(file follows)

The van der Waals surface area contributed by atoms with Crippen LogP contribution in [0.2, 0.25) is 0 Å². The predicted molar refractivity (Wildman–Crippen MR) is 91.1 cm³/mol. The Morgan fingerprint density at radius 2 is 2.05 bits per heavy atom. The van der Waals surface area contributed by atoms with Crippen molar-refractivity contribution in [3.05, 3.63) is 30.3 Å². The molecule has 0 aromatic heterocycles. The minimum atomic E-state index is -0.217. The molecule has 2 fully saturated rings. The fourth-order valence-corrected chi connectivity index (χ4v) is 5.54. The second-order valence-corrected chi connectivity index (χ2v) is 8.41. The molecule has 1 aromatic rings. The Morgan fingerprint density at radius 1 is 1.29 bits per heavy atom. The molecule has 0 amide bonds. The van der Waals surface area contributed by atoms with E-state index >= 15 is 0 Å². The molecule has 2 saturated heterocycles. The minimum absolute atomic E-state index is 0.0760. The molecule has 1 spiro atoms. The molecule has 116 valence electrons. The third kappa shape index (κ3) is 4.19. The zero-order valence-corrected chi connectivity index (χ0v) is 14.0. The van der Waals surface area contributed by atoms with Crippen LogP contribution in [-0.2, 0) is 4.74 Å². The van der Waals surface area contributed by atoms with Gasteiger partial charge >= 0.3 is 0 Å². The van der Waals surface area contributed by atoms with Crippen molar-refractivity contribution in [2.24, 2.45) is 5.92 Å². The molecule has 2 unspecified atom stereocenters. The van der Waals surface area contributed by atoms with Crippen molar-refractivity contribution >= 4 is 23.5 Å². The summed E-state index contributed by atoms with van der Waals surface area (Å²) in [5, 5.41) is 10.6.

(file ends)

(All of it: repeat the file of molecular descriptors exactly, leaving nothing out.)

The van der Waals surface area contributed by atoms with Crippen LogP contribution in [0.2, 0.25) is 0 Å². The predicted molar refractivity (Wildman–Crippen MR) is 91.1 cm³/mol. The Morgan fingerprint density at radius 2 is 2.05 bits per heavy atom. The van der Waals surface area contributed by atoms with Crippen molar-refractivity contribution in [3.05, 3.63) is 30.3 Å². The molecule has 0 aromatic heterocycles. The minimum atomic E-state index is -0.217. The molecule has 2 fully saturated rings. The fourth-order valence-corrected chi connectivity index (χ4v) is 5.54. The second-order valence-corrected chi connectivity index (χ2v) is 8.41. The molecule has 1 aromatic rings. The Morgan fingerprint density at radius 1 is 1.29 bits per heavy atom. The molecule has 0 amide bonds. The van der Waals surface area contributed by atoms with E-state index >= 15 is 0 Å². The molecule has 2 saturated heterocycles. The minimum absolute atomic E-state index is 0.0760. The molecule has 1 spiro atoms. The molecule has 116 valence electrons. The third kappa shape index (κ3) is 4.19. The zero-order valence-corrected chi connectivity index (χ0v) is 14.0. The van der Waals surface area contributed by atoms with Crippen LogP contribution in [-0.2, 0) is 4.74 Å². The van der Waals surface area contributed by atoms with Gasteiger partial charge >= 0.3 is 0 Å². The van der Waals surface area contributed by atoms with Crippen molar-refractivity contribution in [2.24, 2.45) is 5.92 Å². The molecule has 2 unspecified atom stereocenters. The van der Waals surface area contributed by atoms with Crippen molar-refractivity contribution >= 4 is 23.5 Å². The summed E-state index contributed by atoms with van der Waals surface area (Å²) in [5, 5.41) is 10.6.